Thursday, 8 June 2017

Age and Fashion in History part 11



It is a truism for genealogists attempting to date old photos that one can’t pin down a photo’s date by looking at the attire of the men. On the other hand, women’s clothes changed quickly and definitively so are useful clues to the decade when the photo was taken. The uniform of suits with trousers and jackets became standard dress for men in the Victorian era. There were incremental changes from the frock coat worn at the start of the era to the lounge suit popular in the late 1800s. In the 1890s formal occasions called for morning coats, a style that is still worn for formal occasions today. 



Technical advances affected not only the production of fabric but made available new chemical dyes. For the first time a true unfading black was available which was a boon for men’s tailored wear. Black became popular because clothes would not be discoloured by soot in the air, a common complaint in industrial and residential areas heated and run with coal. For the fair sex, the new dyes made brighter colours available. The new colours were popular as women liked to keep up with the times and change was the name of the fashion game. 


Change extended to the silhouette. The era started with the nipped in waists that came from corsets and tight lacing and which were emphasized by full crinolined skirts. The skirt’s fullness then moved to the back of the figure and, toward the end of the 1860s, the bustle was born. 




Full skirts were pretty and fashionable but not very practical. Hoop skirts were hard to maneuver especially in a wind or when women were trying to work. Full skirts were dangerous around open flames and were the cause of many injuries. Pioneer women in western North America were known to remove the hoops when working in the small rooms of their abodes and there are stories of Native Women making off with the hoops when their owner’s backs were turned as they were fascinated by this strange attire. Women who worked for a living also needed to modify their dress. Instead of wearing crinolines or hoops the fullness in their skirts came from several petticoats. That way they could be in fashion while still being able their work.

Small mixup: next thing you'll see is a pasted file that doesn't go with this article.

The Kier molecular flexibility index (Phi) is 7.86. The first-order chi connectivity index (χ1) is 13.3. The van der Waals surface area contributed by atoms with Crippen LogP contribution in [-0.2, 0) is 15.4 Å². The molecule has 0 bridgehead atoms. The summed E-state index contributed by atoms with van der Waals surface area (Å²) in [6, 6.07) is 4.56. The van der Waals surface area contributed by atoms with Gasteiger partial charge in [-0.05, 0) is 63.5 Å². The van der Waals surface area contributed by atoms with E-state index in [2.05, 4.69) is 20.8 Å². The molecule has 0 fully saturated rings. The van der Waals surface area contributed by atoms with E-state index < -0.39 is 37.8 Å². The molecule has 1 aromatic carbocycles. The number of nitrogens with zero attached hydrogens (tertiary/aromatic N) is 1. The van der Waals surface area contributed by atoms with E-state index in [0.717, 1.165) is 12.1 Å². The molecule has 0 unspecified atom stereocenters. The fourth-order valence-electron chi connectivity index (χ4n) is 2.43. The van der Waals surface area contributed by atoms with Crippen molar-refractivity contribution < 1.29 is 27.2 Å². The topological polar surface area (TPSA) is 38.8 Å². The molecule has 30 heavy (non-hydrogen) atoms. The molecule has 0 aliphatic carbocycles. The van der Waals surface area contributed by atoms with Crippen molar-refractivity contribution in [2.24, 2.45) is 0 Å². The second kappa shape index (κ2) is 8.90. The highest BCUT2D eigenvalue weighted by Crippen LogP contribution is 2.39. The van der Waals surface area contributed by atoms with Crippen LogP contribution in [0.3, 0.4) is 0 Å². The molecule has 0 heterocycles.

Society expected that all its members would follow fashion to the best of their ability. Clothes made the man or woman. You would only be considered one of the deserving poor and potentially employable if you dressed in presentable clothes. Young women of all stripes needed to dress their age in light pastel colours to attract a man in the short window of time available while she was still considered to be of marriageable age. With few outlets besides marriage, women left of the shelf usually led restricted lives.

There were changes in society through the period. Industrialization grew and as people left the land for new employment, the towns grew too. This movement broke down the predominance of agricultural families where elders were useful and, in some cases, looked up to. Now workers who aged out of their allotted tasks were a problem. How were they to support themselves? 




The status that was once accorded to the old and wise was now directed towards those who were younger. As the stages of life became more clearly defined, the temptation must have been there to act as young as possible. But, according to some, wearing make-up or enhancing one’s hairdo with false hair to disguise the ravages of time was in bad taste. 
 
 


Sources: 

Enss, Chris. How the West was Worn: Bustles and Buckskins on the Wild Frontier. Twodot, Guilford, Connecticut, 2006

Goodman, Ruth. How to be a Victorian, Viking, London, 2013

Lofts, Norah. Domestic Life in England. Weidenfeld and Nicolson, London, 1976

MacLochlainn, Jason. The Victorian Tailor: An Introduction to Period Tailoring. St Martin’s Griffin, New York, 2011

Mintz, Steven The Prime of Life: A History of Modern Adulthood. The Belknap Press of Harvard University Press, Cambridge, Massachusetts, 2015

Thane, Pat. A History of Old Age. Thames and Hudson Ltd, London, 2005

 

 

 

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